Randy Bachman has another appearance booked on Febuary 16, 2006 at the Belleville, On Empire Theatre.
Randy Bachman performed at the Whitehorse Yukon Convention Centre on May 12, 2006.
Randy Bachman will appear with The Painting Daises, the Canadian band that is rocking the country after winning the public vote in the nation-wide talent search: The Great Canadian Music Dream.
Randy Bachman has a Christmas album out titled Takin care of Christmas.
When Randy Bachman was active with Bachman-Turner Overdrive some of Randy Bachman's hits with the band were, Let it Ride, Roll on Down The Highway, Takin' Care of Business and You Ain't Seen Nothin' Yet which reached #1 in over 20 countries.
Randy Bachman has over 120 Gold and Platinum album/singles awards around the world for performing and producing.
Randy Bachman has become a legendary figure in the rock and roll world through his talents as a guitarist, songwriter, performer and producer.
Randy Bachman appeared with cool Swedish rockers The Soundtrack of Our Lives. He was a part also of their cover for their release.
Randy Bachman is a mentor for young up and coming artists. He currently is helping several artists in Canada with their work so they can break into the music world.
Randy Bachman is currently still writing songs for others.
Randy Bachman is also the creator of a theatre show titled Every Song Tell A Story which is live and unplugged.
Randy Bachman was born Randolph Charles Bachman. And kept his name even after obtaining fame.
Randy Bachman is hosting a summer series titled Vinyl Tap which appears on CBC Radio One.
Randy Bachman has a son named Tal Bachman who is also a musician.
Randy Bachman appeared in the release of the movie No Cover which was released in 2006 as the Lead Music Performer in the movie.
Randy Bachman's American Woman was used in the film American Beauty a box office hit movie in 1999.
Randy Bachman had many of his songs used in films. The one song Let it Ride was used in the 2003 film Radio.
Randy Bachman was born on September 27, 1943 in Winnipeg, Manitoba, Canada.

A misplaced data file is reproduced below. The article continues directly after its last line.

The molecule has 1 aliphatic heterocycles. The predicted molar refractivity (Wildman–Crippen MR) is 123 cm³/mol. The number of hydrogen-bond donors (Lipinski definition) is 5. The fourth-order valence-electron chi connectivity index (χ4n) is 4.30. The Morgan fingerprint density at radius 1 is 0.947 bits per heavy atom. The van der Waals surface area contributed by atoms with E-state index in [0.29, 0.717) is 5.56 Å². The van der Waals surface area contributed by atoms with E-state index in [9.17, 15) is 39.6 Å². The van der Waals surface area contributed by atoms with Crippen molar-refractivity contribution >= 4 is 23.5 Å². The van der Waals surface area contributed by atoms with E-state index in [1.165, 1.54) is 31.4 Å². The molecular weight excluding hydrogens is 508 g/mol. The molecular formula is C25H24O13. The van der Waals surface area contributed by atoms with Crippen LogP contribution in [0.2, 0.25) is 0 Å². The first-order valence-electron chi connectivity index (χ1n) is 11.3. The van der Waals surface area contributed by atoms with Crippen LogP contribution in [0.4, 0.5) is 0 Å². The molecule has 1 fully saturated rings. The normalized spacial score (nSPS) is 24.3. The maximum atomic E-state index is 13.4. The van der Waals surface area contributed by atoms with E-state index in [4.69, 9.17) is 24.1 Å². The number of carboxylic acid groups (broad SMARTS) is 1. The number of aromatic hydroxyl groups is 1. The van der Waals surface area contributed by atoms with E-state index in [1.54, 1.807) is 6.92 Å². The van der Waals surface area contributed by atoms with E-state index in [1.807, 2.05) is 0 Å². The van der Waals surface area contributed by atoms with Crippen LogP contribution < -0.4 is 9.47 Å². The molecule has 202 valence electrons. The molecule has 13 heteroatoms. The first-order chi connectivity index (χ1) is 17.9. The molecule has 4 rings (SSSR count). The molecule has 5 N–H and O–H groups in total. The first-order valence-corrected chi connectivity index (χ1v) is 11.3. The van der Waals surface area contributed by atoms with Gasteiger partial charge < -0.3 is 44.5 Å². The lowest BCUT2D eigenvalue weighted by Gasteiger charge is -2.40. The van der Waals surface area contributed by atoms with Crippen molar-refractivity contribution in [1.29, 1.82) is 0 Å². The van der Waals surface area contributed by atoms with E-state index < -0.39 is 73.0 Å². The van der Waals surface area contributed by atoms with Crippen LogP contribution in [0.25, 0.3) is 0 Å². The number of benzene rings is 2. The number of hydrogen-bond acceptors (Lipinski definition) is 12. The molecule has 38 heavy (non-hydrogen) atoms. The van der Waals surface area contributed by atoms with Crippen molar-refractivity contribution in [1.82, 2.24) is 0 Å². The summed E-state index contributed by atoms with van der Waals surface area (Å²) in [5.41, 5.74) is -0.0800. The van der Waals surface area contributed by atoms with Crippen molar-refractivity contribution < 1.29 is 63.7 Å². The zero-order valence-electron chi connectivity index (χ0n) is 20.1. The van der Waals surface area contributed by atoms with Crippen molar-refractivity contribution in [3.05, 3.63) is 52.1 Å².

Randy Bachman: I'm so glad I found Maren to work with. She has the most perfect voice. She has absolutely perfect intonation and control.
Randy Bachman: You take all the things that frighten you, and when you can get them to work for you all of sudden people are calling you a success.
Randy Bachman: You don't need a uniform color: We used a mixture of brick red, browns and grays, and then threw in seashells, branches and various types of rock, so our walls ended up looking like cave paintings!
Randy Bachman: You are still lucky - you have a certain type of people who keep buying your music - but then you can get typecast and have to keep making that same music, and you can change only slightly. It's risky to bounce around and change your type of music.
Randy Bachman: With The Guess Who, it took us fifty-something singles before we had hits.
Randy Bachman: When you play all that as a body of work there are four great songs, four mediocre songs and four bad songs. I didn't know it at the time; I was just doing my best.
Randy Bachman: When you get successful, you can do pretty much whatever you want.
Randy Bachman: When I was five I had violin lessons.
Randy Bachman: We can create any type of acoustics. We can leave it live or hang packing quilts on the ceiling or walls to deaden the room.